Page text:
The pandemic has sparked a significant increase in AI adoption, with 52% of companies accelerating their plans in response to the crisis. But even as businesses scaled their AI rollouts in 2021, a report from O’Reilly’s revealed key obstacles to tangible AI adoption and application within the enterprise.
The biggest challenge companies faced was a lack of skilled talent, with difficulties in identifying appropriate business use cases close behind. The bottom line?
Many businesses just don’t have the infrastructure to make their visions for AI a reality.
At the same time, critical business challenges from supply chain to inflation are making the forecasting and cost efficiencies promised by AI more urgent than ever.
As companies chase these benefits, a new technology is beginning to move the needle on AI adoption. Decision intelligence is a commercial application of AI that’s helping businesses overcome common barriers to putting AI models into practice.
Decision Intelligence (DI) platforms are helping workers across business verticals make AI-informed decisions in their day-to-day work.
With Gartner predicting that over a third of large organizations will be using DI by 2023, getting to grips with this technology will be critical to ensuring the majority don’t get left behind.
But what do we really mean by Decision Intelligence? And how can businesses use it to cross the threshold to applied AI?
Understanding Decision Intelligence
Decision making is at the heart of every business so it makes sense to put it at the center of commercial AI adoption. DI helps ensure consistent, accurate and rapid decision making by harnessing the predictive power of machine learning (ML) and embedding this into the pursuit of an outcome. This means that a Decision Intelligence solution is built with an objective in mind. This might sound like common sense, but the current approach is too often ‘bottom up’: what data do we have, and what can we do with it? Decision Intelligence starts with the end in mind – Decision Intelligence applications are built for a specific purpose.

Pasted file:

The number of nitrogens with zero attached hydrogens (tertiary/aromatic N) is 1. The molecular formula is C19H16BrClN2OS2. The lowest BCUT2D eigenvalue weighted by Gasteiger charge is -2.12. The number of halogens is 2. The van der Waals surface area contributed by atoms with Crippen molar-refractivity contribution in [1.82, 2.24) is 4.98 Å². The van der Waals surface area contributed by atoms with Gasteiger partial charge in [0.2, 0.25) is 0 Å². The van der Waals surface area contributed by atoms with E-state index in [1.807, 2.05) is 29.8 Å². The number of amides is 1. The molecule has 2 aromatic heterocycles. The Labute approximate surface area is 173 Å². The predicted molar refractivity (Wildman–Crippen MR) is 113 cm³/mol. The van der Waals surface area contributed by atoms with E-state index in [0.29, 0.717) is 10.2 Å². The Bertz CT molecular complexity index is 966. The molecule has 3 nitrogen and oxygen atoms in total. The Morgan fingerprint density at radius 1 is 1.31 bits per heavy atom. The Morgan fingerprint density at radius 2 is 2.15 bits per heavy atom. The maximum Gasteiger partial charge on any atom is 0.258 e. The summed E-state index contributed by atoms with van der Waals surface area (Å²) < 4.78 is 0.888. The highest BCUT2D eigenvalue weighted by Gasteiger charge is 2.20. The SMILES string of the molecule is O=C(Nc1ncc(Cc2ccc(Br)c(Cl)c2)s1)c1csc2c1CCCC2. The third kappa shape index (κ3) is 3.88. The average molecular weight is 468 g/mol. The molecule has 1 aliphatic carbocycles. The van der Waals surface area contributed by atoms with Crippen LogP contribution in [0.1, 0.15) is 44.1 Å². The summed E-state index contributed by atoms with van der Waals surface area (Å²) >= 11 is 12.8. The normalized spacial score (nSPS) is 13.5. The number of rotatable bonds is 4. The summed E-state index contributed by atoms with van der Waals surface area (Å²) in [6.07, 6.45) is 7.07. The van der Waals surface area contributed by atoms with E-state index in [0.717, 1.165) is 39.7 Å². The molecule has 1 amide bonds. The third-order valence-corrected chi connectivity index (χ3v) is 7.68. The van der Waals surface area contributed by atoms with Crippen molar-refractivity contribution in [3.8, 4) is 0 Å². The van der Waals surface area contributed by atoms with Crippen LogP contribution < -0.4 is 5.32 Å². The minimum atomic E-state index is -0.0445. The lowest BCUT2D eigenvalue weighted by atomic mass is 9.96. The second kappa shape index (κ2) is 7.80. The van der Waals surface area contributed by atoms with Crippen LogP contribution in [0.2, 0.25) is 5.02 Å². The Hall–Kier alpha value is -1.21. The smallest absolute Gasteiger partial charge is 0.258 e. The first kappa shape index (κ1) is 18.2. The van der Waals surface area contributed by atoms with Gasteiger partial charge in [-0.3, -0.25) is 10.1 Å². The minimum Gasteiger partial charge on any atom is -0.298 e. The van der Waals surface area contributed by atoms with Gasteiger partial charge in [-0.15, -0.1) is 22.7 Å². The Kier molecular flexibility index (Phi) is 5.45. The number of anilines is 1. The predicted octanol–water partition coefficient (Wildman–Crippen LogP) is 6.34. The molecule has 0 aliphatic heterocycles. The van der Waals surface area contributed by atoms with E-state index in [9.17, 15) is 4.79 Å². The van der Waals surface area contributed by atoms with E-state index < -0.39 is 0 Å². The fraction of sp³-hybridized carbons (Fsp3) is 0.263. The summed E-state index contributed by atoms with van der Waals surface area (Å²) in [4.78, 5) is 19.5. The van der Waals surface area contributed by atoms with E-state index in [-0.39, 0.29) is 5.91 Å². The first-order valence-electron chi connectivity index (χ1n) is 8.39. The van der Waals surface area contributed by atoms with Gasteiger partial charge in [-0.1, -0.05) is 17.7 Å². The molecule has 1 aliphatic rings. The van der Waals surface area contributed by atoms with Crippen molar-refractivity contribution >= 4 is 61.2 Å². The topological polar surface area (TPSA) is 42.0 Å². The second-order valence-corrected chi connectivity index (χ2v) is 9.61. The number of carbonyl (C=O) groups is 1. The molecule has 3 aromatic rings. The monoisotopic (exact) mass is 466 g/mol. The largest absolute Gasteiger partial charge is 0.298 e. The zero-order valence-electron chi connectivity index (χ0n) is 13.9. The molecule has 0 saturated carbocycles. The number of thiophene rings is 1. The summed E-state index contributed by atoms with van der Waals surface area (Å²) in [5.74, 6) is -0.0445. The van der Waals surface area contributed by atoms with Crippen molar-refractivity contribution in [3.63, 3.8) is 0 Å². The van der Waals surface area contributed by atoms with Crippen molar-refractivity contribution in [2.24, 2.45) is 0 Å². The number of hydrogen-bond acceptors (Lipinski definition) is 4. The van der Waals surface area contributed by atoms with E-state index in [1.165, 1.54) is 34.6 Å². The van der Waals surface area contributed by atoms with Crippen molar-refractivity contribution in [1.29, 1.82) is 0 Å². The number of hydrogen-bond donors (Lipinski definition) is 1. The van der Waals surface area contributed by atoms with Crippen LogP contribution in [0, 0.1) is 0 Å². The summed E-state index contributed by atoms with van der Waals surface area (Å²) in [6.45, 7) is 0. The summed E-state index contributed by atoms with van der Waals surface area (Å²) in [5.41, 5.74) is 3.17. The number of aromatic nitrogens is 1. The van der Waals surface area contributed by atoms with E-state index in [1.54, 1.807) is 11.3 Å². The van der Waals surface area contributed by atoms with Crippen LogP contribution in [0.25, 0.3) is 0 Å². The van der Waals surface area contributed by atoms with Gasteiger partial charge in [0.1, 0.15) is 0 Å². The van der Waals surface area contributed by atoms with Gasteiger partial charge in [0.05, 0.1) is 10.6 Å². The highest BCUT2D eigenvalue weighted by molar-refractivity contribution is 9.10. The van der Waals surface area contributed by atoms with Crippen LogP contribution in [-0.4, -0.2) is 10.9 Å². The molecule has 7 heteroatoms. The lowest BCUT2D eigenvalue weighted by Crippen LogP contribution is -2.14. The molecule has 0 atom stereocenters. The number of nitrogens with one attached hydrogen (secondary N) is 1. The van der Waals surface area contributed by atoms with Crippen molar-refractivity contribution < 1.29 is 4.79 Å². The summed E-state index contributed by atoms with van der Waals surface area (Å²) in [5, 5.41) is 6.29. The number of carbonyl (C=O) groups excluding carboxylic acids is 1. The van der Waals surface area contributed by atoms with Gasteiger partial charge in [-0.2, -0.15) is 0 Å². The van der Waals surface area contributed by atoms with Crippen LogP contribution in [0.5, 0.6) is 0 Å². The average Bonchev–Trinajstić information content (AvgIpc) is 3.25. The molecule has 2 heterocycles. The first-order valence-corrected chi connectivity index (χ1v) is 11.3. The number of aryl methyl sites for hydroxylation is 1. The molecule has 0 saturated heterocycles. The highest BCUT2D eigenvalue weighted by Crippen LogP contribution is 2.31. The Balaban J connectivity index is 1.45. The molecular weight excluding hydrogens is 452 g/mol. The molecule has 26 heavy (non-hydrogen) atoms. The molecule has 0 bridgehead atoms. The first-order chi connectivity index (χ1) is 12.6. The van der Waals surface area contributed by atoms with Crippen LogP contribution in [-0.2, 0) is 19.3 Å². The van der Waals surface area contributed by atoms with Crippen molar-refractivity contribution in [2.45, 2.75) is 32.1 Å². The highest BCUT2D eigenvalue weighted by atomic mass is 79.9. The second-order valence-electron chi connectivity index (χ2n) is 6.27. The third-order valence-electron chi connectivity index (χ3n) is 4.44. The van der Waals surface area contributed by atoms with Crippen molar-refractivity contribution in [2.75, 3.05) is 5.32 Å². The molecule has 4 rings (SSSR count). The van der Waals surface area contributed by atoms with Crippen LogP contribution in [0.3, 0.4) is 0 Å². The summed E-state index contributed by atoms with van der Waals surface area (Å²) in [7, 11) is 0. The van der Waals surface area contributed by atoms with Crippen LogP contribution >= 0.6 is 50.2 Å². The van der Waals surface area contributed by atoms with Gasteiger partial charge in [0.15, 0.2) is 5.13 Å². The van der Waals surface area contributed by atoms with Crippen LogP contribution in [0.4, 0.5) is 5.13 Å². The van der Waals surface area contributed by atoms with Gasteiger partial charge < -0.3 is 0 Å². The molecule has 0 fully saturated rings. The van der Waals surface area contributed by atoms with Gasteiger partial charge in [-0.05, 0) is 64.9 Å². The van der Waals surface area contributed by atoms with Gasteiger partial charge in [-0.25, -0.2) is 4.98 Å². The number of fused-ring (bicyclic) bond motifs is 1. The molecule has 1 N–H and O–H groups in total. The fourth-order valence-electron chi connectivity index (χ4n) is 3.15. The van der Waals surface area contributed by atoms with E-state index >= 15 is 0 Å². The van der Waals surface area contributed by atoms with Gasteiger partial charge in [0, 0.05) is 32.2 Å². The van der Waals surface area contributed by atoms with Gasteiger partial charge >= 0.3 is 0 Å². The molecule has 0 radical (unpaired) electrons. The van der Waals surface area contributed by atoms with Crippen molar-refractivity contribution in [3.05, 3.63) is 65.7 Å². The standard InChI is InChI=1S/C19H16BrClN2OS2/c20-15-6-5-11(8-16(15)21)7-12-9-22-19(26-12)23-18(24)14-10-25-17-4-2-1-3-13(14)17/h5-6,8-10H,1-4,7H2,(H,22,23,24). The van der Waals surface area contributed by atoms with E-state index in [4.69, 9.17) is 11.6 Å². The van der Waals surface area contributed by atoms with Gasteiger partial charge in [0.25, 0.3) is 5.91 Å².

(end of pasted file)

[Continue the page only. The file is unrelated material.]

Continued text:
Decision Intelligence gives an AI strategy purpose – something even the businesses most advanced in their application of the technology struggle with…
In a context where 76% of commercial machine learning models never make it into production, let alone make a commercial impact, the need and potential for this technology is striking. Decision Intelligence can be leveraged by just about every business in every sector to optimize across an entire value chain. It can route delivery vehicles more efficiently, advise on an optimum markdown price, or even recommend associated products to website users.
Decision Intelligence or DI stops teams throughout an organization from making a ‘best guess’; it means they can stop hoping, and start knowing.
Since it is outcome focused, Decision Intelligence gives an AI strategy purpose – something even the businesses most advanced in their application of the technology struggle with – and ensures activities are focused on adding business value. It will, ultimately, be the technology that facilitates mass commercial AI adoption, and helps every department and every individual within an organization leverage AI daily.